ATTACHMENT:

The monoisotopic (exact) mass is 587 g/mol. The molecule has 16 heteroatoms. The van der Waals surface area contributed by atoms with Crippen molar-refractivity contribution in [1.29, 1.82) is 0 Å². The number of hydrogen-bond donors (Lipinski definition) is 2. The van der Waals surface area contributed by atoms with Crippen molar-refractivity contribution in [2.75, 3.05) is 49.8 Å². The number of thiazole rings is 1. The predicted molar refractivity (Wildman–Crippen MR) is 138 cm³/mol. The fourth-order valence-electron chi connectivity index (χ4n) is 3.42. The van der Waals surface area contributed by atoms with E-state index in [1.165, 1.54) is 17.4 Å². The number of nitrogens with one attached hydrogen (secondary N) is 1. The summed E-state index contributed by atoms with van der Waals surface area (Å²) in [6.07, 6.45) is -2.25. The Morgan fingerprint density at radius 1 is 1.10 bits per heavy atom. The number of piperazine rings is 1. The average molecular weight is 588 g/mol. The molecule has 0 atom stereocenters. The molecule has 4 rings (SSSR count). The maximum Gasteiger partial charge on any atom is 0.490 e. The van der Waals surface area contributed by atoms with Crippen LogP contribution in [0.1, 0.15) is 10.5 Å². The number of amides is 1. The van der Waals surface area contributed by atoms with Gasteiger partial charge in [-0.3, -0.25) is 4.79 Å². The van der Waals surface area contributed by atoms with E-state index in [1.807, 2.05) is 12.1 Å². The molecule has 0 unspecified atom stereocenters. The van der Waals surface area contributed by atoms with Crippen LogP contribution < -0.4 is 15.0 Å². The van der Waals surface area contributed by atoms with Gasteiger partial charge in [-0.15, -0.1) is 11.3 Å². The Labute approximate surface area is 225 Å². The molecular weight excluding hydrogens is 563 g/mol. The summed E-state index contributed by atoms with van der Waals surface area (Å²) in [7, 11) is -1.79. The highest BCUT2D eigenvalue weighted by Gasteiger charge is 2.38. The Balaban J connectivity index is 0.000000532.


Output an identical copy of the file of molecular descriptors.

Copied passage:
The monoisotopic (exact) mass is 587 g/mol. The molecule has 16 heteroatoms. The van der Waals surface area contributed by atoms with Crippen molar-refractivity contribution in [1.29, 1.82) is 0 Å². The number of hydrogen-bond donors (Lipinski definition) is 2. The van der Waals surface area contributed by atoms with Crippen molar-refractivity contribution in [2.75, 3.05) is 49.8 Å². The number of thiazole rings is 1. The predicted molar refractivity (Wildman–Crippen MR) is 138 cm³/mol. The fourth-order valence-electron chi connectivity index (χ4n) is 3.42. The van der Waals surface area contributed by atoms with E-state index in [1.165, 1.54) is 17.4 Å². The number of nitrogens with one attached hydrogen (secondary N) is 1. The summed E-state index contributed by atoms with van der Waals surface area (Å²) in [6.07, 6.45) is -2.25. The Morgan fingerprint density at radius 1 is 1.10 bits per heavy atom. The number of piperazine rings is 1. The average molecular weight is 588 g/mol. The molecule has 0 atom stereocenters. The molecule has 4 rings (SSSR count). The maximum Gasteiger partial charge on any atom is 0.490 e. The van der Waals surface area contributed by atoms with Crippen LogP contribution in [0.1, 0.15) is 10.5 Å². The number of amides is 1. The van der Waals surface area contributed by atoms with Gasteiger partial charge in [-0.3, -0.25) is 4.79 Å². The van der Waals surface area contributed by atoms with E-state index in [1.807, 2.05) is 12.1 Å². The molecule has 0 unspecified atom stereocenters. The van der Waals surface area contributed by atoms with Crippen LogP contribution < -0.4 is 15.0 Å². The van der Waals surface area contributed by atoms with Gasteiger partial charge in [-0.15, -0.1) is 11.3 Å². The Labute approximate surface area is 225 Å². The molecular weight excluding hydrogens is 563 g/mol. The summed E-state index contributed by atoms with van der Waals surface area (Å²) in [7, 11) is -1.79. The highest BCUT2D eigenvalue weighted by Gasteiger charge is 2.38. The Balaban J connectivity index is 0.000000532.